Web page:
A half-century of conflict has left Colombia with a string of unwanted superlatives. The longest insurgency in the Americas ended in September 2016 when left-wing guerrilla group, the Revolutionary Armed Forces of Colombia (FARC) announced the beginning of a bilateral cease-fire with the government. It leaves behind 220,000 dead and nearly 7 million people forced from their homes. There are more internally displaced people in Colombia than in Syria.
Jorge Ariza is one of them. He was, like the majority of the conflict’s victims, a peasant farmer, or campesino. It was a life of hard toil in Chaparral, Tolima, a hamlet nestled in Colombia’s central mountain range, long held by FARC rebels. He and his family farmed yuca, the starchy vegetable eaten across the Andean Cone.
“We never had any problems with the FARC,” Ariza said. “It’s a rural area completely abandoned by the state, and so the people grew up living with the guerrillas, respecting them.”
That changed after the turn of the century when the Colombian military upped its offensive against the rebels. In Ariza’s home area, firefights between the army and rebels became a daily phenomenon.
“I would lay awake at night listening to the sounds of bullets and bombs,” he said. “You can’t live like that; you can’t relax.”
Ariza fled with his two young children in October 2006, after the military tried to coerce him into giving away rebel locations. “It was impossible for us to remain neutral. I didn’t want to help either side.”
Ariza reserves some of the blame for Alvaro Uribe, the president of Colombia at the time. He came to power promising a “firm hand” against the country’s leftist guerrilla groups. His father, a wealthy landowner, had been murdered by the FARC, and many saw his fervor as personal.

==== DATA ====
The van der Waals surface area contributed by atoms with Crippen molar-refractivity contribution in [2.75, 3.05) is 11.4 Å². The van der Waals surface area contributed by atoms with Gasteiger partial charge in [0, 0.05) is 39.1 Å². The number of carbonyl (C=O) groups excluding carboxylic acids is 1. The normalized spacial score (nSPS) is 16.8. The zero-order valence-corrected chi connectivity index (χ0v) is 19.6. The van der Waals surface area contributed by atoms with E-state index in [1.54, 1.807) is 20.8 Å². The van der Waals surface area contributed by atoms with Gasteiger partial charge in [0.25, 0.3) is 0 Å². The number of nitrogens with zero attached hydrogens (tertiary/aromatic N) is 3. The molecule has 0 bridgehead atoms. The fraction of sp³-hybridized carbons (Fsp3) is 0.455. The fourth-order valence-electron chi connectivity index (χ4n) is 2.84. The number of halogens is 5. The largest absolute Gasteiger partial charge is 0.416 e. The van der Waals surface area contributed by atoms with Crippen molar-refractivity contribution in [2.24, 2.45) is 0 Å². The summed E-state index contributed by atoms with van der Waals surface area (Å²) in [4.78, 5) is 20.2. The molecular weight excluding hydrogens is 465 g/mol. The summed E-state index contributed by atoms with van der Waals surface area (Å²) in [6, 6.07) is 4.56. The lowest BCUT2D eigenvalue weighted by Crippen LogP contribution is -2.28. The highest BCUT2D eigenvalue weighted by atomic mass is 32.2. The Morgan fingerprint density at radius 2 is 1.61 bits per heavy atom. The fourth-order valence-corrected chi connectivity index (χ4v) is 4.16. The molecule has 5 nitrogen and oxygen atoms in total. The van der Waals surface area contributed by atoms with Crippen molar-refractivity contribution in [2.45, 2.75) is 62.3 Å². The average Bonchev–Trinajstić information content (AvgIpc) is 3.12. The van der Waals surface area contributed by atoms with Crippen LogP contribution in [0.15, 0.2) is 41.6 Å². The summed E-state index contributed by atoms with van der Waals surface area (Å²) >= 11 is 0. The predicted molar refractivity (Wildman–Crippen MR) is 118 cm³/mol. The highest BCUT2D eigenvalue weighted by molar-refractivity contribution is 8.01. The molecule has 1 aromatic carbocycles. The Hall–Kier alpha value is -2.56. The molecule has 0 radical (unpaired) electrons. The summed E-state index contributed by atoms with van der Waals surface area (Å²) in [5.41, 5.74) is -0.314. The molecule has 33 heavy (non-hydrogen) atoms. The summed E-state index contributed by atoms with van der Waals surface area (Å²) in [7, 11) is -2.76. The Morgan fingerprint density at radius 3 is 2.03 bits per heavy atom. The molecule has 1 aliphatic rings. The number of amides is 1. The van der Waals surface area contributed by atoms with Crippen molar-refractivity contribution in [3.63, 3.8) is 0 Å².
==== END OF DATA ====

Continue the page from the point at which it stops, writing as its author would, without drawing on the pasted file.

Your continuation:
Uribe was true to his word. He ramped up military offensives against rebels hiding in the mountains and jungles, as well as the cities. Paramilitary groups with links to the state – often acting alongside the army – carried out massacres in rebel-dominated areas, pushing out entire communities. The number of people forced from their homes and communities peaked in 2002, when 412,553 people were forcibly displaced.
Since then, the conflict has waned. Uribe demobilized the paramilitary umbrella organization the United Self-Defense Forces of Colombia (AUC) in 2006. His successor, President Juan Manuel Santos, launched a tentative peace process with the FARC. Those dialogues, which lasted nearly four years in Havana, Cuba, reached an apparently successful conclusion last week. While Santos’ deal with rebels still needs to be approved by a referendum – the first time in history a peace treaty has been put to the public – many voters are suspicious of the FARC’s intentions.
“I don’t know which [way] to vote, or if I even if I will,” said Ariza. “It’s hard to trust anyone in this conflict.”
Ariza, like so many of those displaced, headed for Bogota, Colombia’s sprawling, smoggy capital city, hoping to make enough money to buy some land in the countryside and return to farming. He rented a home in Ciudad Bolivar, an overcrowded hillside slum. The neglected neighborhood is home to tens of thousands of displaced people, living in shacks of scrap wood and metal, often sheltered from the elements by asbestos roofs – with few even aware of the danger this poses.
Ariza found the adjustment to city life difficult. “Campesinos don’t have the skills for the city, so the only work I could find was in construction.” Those displaced often work in the black economy, constructing ritzy apartment buildings and country houses for Bogota’s wealthy. The work is low-paid and the hours are long. Ariza would make a little less than $9 a day, leaving at 4 a.m. every morning and returning to his children at 11 p.m.